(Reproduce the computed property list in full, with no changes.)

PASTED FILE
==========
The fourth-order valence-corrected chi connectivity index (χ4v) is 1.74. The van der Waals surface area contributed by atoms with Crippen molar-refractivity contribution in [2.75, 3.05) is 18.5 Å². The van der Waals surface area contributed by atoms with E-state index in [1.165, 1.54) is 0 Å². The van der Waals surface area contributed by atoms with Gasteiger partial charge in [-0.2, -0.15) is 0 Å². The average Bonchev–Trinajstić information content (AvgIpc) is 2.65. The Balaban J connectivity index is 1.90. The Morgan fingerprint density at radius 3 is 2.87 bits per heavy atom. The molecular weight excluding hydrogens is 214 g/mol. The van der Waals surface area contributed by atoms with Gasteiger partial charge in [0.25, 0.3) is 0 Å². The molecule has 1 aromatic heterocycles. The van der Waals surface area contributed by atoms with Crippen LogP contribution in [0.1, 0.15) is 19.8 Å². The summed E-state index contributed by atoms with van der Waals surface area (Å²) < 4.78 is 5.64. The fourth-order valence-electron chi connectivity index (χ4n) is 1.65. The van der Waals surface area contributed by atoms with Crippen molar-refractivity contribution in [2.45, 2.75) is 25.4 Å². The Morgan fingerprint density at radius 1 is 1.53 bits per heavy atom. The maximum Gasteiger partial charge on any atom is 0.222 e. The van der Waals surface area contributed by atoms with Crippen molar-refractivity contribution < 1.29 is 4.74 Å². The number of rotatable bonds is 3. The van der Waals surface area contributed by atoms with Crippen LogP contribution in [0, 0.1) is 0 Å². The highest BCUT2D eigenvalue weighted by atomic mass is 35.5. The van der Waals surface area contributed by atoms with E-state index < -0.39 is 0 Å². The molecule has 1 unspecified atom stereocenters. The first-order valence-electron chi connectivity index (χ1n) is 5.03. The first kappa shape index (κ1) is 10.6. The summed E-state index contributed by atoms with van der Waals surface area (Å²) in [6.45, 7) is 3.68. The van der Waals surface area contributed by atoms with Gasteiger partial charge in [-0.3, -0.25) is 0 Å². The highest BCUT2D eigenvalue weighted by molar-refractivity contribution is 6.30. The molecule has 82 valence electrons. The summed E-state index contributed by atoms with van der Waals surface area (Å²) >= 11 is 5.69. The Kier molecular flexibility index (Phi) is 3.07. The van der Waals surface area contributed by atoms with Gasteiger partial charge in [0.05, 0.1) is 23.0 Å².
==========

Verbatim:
The fourth-order valence-corrected chi connectivity index (χ4v) is 1.74. The van der Waals surface area contributed by atoms with Crippen molar-refractivity contribution in [2.75, 3.05) is 18.5 Å². The van der Waals surface area contributed by atoms with E-state index in [1.165, 1.54) is 0 Å². The van der Waals surface area contributed by atoms with Gasteiger partial charge in [-0.2, -0.15) is 0 Å². The average Bonchev–Trinajstić information content (AvgIpc) is 2.65. The Balaban J connectivity index is 1.90. The Morgan fingerprint density at radius 3 is 2.87 bits per heavy atom. The molecular weight excluding hydrogens is 214 g/mol. The van der Waals surface area contributed by atoms with Gasteiger partial charge in [0.25, 0.3) is 0 Å². The molecule has 1 aromatic heterocycles. The van der Waals surface area contributed by atoms with Crippen LogP contribution in [0.1, 0.15) is 19.8 Å². The summed E-state index contributed by atoms with van der Waals surface area (Å²) < 4.78 is 5.64. The fourth-order valence-electron chi connectivity index (χ4n) is 1.65. The van der Waals surface area contributed by atoms with Crippen molar-refractivity contribution in [2.45, 2.75) is 25.4 Å². The Morgan fingerprint density at radius 1 is 1.53 bits per heavy atom. The maximum Gasteiger partial charge on any atom is 0.222 e. The van der Waals surface area contributed by atoms with Crippen molar-refractivity contribution < 1.29 is 4.74 Å². The number of rotatable bonds is 3. The van der Waals surface area contributed by atoms with Crippen LogP contribution in [0, 0.1) is 0 Å². The highest BCUT2D eigenvalue weighted by atomic mass is 35.5. The van der Waals surface area contributed by atoms with E-state index < -0.39 is 0 Å². The molecule has 1 unspecified atom stereocenters. The first-order valence-electron chi connectivity index (χ1n) is 5.03. The first kappa shape index (κ1) is 10.6. The summed E-state index contributed by atoms with van der Waals surface area (Å²) in [6.45, 7) is 3.68. The van der Waals surface area contributed by atoms with Gasteiger partial charge in [-0.3, -0.25) is 0 Å². The highest BCUT2D eigenvalue weighted by molar-refractivity contribution is 6.30. The molecule has 82 valence electrons. The summed E-state index contributed by atoms with van der Waals surface area (Å²) >= 11 is 5.69. The Kier molecular flexibility index (Phi) is 3.07. The van der Waals surface area contributed by atoms with Gasteiger partial charge in [0.05, 0.1) is 23.0 Å².